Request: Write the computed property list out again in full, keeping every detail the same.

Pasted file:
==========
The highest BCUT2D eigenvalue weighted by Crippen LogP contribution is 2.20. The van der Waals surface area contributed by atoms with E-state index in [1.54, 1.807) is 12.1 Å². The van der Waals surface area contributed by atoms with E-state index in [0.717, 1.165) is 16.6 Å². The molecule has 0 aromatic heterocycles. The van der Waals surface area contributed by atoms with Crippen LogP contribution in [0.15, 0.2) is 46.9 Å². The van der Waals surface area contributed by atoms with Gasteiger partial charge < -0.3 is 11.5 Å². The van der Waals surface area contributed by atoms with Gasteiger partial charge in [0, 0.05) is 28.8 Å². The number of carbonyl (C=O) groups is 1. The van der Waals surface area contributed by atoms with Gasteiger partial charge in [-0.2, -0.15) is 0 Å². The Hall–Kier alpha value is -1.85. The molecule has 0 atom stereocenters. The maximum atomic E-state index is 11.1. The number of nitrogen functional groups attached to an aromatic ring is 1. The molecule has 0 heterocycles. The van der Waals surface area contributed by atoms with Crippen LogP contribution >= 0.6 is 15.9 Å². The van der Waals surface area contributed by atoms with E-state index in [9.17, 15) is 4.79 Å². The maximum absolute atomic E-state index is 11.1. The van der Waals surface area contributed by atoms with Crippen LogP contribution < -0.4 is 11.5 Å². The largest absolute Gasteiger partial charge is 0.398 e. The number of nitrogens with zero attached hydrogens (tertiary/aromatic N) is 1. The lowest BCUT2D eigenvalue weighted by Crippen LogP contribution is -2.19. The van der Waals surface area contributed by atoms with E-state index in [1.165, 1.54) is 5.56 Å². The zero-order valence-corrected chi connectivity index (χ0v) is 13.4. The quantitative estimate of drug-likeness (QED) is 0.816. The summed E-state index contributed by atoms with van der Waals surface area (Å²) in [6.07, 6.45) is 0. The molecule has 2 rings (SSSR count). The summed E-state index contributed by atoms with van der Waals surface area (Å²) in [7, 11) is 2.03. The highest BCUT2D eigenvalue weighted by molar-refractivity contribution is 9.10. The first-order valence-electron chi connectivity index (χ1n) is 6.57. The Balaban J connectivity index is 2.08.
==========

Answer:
The highest BCUT2D eigenvalue weighted by Crippen LogP contribution is 2.20. The van der Waals surface area contributed by atoms with E-state index in [1.54, 1.807) is 12.1 Å². The van der Waals surface area contributed by atoms with E-state index in [0.717, 1.165) is 16.6 Å². The molecule has 0 aromatic heterocycles. The van der Waals surface area contributed by atoms with Crippen LogP contribution in [0.15, 0.2) is 46.9 Å². The van der Waals surface area contributed by atoms with Gasteiger partial charge < -0.3 is 11.5 Å². The van der Waals surface area contributed by atoms with Gasteiger partial charge in [0, 0.05) is 28.8 Å². The number of carbonyl (C=O) groups is 1. The van der Waals surface area contributed by atoms with Gasteiger partial charge in [-0.2, -0.15) is 0 Å². The Hall–Kier alpha value is -1.85. The molecule has 0 atom stereocenters. The maximum atomic E-state index is 11.1. The number of nitrogen functional groups attached to an aromatic ring is 1. The molecule has 0 heterocycles. The van der Waals surface area contributed by atoms with Crippen LogP contribution >= 0.6 is 15.9 Å². The van der Waals surface area contributed by atoms with E-state index in [9.17, 15) is 4.79 Å². The maximum absolute atomic E-state index is 11.1. The van der Waals surface area contributed by atoms with Crippen LogP contribution < -0.4 is 11.5 Å². The largest absolute Gasteiger partial charge is 0.398 e. The number of nitrogens with zero attached hydrogens (tertiary/aromatic N) is 1. The lowest BCUT2D eigenvalue weighted by Crippen LogP contribution is -2.19. The van der Waals surface area contributed by atoms with E-state index in [1.165, 1.54) is 5.56 Å². The zero-order valence-corrected chi connectivity index (χ0v) is 13.4. The quantitative estimate of drug-likeness (QED) is 0.816. The summed E-state index contributed by atoms with van der Waals surface area (Å²) in [6.07, 6.45) is 0. The molecule has 2 rings (SSSR count). The summed E-state index contributed by atoms with van der Waals surface area (Å²) in [7, 11) is 2.03. The highest BCUT2D eigenvalue weighted by molar-refractivity contribution is 9.10. The first-order valence-electron chi connectivity index (χ1n) is 6.57. The Balaban J connectivity index is 2.08.